February 18, 2016 by Leave a Comment
Blockchain on the brain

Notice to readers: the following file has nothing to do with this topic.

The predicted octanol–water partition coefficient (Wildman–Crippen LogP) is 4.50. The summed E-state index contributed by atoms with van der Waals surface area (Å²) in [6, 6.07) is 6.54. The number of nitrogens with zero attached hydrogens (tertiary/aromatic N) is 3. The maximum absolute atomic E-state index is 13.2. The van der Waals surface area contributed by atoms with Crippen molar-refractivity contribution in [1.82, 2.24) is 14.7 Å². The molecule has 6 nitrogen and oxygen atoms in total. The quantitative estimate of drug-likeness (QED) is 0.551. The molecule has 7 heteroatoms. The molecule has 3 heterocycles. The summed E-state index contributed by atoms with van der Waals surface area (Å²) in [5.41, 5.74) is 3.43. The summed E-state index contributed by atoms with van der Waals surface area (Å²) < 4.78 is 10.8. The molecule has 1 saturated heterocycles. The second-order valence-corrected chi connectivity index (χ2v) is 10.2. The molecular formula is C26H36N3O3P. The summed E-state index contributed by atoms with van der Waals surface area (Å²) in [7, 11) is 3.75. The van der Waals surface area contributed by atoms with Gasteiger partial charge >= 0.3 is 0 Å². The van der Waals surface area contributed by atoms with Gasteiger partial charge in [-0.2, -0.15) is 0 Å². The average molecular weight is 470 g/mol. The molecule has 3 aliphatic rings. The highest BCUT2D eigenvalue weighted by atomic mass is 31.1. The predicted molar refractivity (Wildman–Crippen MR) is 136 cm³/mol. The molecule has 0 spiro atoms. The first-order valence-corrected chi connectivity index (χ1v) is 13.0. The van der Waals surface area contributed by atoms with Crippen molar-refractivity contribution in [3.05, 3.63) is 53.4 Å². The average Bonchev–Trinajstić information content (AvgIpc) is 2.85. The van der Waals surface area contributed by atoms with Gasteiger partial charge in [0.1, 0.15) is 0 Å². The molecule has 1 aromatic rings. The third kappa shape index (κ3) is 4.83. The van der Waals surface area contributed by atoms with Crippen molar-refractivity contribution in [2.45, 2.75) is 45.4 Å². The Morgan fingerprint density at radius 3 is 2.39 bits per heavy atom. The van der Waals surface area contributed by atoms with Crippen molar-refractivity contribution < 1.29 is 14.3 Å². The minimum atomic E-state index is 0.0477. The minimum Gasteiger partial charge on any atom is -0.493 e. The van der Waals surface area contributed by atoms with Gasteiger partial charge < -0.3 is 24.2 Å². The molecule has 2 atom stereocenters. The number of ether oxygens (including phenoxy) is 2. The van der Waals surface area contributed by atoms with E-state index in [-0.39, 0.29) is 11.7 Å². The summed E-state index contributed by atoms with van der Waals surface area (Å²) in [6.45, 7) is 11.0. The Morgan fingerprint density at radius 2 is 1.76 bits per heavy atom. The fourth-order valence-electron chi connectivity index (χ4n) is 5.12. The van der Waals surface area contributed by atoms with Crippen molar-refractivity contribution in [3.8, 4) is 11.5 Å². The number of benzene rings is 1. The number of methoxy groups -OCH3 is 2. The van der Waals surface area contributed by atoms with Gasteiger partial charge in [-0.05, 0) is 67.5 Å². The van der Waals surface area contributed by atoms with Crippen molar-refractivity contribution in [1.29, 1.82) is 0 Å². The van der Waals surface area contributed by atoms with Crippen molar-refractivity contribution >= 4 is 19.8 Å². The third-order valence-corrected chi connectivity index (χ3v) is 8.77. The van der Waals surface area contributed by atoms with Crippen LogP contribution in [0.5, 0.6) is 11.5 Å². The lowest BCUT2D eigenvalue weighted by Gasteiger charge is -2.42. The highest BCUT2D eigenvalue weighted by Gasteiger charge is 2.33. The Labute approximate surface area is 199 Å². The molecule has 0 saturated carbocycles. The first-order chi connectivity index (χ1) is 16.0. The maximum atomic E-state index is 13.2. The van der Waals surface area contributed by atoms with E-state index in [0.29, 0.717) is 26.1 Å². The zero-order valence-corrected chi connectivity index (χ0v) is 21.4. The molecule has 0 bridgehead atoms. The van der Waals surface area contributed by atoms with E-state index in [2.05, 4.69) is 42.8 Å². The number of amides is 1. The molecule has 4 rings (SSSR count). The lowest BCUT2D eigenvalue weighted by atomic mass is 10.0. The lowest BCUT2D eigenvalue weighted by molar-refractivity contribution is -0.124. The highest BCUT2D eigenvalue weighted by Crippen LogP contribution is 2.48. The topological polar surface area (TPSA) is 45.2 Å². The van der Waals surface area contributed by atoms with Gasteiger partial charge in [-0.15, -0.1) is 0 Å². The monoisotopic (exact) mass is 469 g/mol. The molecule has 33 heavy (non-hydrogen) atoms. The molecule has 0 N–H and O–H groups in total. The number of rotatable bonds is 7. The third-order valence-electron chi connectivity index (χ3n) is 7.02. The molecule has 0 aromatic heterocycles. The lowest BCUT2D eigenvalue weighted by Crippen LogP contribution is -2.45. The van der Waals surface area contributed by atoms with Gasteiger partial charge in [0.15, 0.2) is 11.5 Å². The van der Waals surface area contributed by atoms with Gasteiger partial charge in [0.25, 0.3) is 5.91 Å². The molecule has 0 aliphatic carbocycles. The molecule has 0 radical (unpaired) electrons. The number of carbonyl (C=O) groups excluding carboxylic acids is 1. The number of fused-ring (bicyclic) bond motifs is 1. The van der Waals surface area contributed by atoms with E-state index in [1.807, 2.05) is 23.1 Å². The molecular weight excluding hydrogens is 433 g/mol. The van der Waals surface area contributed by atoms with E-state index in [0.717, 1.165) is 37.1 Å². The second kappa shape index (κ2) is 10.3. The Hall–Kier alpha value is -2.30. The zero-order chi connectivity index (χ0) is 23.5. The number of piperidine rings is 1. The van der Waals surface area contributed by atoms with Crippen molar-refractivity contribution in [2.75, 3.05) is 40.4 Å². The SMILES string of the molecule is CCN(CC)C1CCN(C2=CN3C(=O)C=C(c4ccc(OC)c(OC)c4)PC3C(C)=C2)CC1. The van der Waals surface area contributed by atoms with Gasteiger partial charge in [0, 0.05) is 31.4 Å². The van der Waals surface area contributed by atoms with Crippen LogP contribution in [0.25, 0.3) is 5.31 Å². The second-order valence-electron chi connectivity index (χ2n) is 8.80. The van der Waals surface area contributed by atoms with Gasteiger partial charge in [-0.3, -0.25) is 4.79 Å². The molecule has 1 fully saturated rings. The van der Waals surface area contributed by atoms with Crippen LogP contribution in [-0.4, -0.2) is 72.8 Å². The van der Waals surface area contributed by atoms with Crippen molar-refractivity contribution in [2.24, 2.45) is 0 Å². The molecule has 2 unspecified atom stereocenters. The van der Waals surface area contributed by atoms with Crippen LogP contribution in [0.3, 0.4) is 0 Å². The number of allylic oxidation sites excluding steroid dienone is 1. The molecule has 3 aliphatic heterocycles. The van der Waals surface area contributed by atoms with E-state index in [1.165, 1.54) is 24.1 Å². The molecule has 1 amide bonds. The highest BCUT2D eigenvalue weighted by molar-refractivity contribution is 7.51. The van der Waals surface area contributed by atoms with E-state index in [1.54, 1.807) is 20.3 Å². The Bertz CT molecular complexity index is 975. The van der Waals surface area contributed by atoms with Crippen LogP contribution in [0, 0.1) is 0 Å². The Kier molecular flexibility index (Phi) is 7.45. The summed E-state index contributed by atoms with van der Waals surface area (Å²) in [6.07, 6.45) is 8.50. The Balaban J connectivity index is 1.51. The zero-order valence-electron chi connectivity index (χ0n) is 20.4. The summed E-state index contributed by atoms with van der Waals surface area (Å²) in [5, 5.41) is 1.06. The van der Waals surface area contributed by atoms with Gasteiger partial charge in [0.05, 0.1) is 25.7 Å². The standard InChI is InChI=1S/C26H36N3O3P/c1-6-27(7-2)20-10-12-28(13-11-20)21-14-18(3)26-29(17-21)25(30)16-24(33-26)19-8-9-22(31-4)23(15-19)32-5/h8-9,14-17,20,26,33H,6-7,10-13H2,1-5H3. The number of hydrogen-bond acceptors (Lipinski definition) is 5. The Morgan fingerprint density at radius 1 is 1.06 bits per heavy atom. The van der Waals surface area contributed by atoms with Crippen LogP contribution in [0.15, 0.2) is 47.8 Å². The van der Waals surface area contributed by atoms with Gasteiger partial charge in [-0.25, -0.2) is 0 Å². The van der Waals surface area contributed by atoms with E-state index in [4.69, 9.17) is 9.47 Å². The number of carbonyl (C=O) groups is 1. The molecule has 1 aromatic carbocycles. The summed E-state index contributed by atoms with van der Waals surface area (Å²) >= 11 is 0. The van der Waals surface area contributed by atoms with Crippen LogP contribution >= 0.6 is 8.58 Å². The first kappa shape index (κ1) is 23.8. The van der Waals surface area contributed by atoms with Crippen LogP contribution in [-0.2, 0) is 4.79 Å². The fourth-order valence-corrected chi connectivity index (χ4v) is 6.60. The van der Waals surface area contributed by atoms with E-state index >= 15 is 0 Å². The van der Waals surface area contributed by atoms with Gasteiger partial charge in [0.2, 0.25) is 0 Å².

Blockchain technology has been the topic du jour on the conference circuit and in industry newsflow, starting with FinDEVr in San Francisco in 2015 and most recently The Blockchain Conference presented by Lighthouse Partners (and Pete Harris) also in San Francisco. There are now dozens of blockchain-related technology companies vying to attract developers to build new applications across this emerging technology stack. Although we are constantly on the lookout to counter industry marketing hype, the growth in the level of awareness of the blockchain and its potential has been notable. With vendors receiving industry financing, banks creating working groups to test use cases and deploy actual networks with software vendors, and technology companies challenging notions of what constitutes legacy, it appears we are on the cusp of rapid change in the industry. I even saw a swap contract on the blockchain last week. If we were to take a screen shot of capital markets technology and workflow and put it into a digital time capsule and open it in say five to ten years, we will likely consider things like T+0/1/2 and other concepts of settlement or straight-through processing quaint. Equally, our understanding of what the blockchain actually is may look quaint as well. For up to date views from Celent on blockchain, be sure to go to our web page and read this blog. Also, an interesting event coming up will also be DC Blockchain Summit – March 3, 2016, at GeorgetownUniversity. When DC starts paying attention you know that there is more to the story than hype. More info on the DC Blockchain Summit The Chamber of Digital Commerce, in conjunction with Georgetown University, is holding the Capital’s Inaugural Blockchain Conference. Market leading companies from every industry are pioneering with bitcoin, blockchain and distributed ledger technologies to change global finance as we know it. The event brings together the best and brightest minds from industry and government to Washington, DC, to provide thought leadership on the policy challenges facing this disruptive technology.